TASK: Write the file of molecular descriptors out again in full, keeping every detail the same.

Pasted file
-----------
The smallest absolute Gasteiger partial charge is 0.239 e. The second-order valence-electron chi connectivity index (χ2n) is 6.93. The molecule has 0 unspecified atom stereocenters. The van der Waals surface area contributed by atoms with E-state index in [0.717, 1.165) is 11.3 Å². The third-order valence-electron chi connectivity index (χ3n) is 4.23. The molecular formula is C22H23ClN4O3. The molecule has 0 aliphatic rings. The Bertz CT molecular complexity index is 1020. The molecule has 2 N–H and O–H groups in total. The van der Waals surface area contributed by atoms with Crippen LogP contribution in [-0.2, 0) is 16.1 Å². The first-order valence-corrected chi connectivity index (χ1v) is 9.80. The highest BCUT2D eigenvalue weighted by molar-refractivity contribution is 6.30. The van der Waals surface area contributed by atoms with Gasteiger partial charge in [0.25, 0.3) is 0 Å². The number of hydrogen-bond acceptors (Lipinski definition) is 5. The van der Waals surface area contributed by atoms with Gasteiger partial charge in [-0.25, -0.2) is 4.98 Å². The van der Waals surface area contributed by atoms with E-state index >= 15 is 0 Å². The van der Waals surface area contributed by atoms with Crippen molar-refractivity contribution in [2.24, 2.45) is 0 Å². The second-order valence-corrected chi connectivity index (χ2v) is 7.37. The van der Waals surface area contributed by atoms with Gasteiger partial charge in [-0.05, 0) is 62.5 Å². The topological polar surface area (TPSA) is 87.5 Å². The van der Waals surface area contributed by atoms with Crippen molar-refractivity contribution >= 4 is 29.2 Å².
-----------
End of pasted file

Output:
The smallest absolute Gasteiger partial charge is 0.239 e. The second-order valence-electron chi connectivity index (χ2n) is 6.93. The molecule has 0 unspecified atom stereocenters. The van der Waals surface area contributed by atoms with E-state index in [0.717, 1.165) is 11.3 Å². The third-order valence-electron chi connectivity index (χ3n) is 4.23. The molecular formula is C22H23ClN4O3. The molecule has 0 aliphatic rings. The Bertz CT molecular complexity index is 1020. The molecule has 2 N–H and O–H groups in total. The van der Waals surface area contributed by atoms with Crippen LogP contribution in [-0.2, 0) is 16.1 Å². The first-order valence-corrected chi connectivity index (χ1v) is 9.80. The highest BCUT2D eigenvalue weighted by molar-refractivity contribution is 6.30. The van der Waals surface area contributed by atoms with Gasteiger partial charge in [0.25, 0.3) is 0 Å². The number of hydrogen-bond acceptors (Lipinski definition) is 5. The van der Waals surface area contributed by atoms with Gasteiger partial charge in [-0.25, -0.2) is 4.98 Å². The van der Waals surface area contributed by atoms with E-state index >= 15 is 0 Å². The van der Waals surface area contributed by atoms with Crippen molar-refractivity contribution in [2.24, 2.45) is 0 Å². The second-order valence-corrected chi connectivity index (χ2v) is 7.37. The van der Waals surface area contributed by atoms with Gasteiger partial charge in [-0.05, 0) is 62.5 Å². The topological polar surface area (TPSA) is 87.5 Å². The van der Waals surface area contributed by atoms with Crippen molar-refractivity contribution >= 4 is 29.2 Å².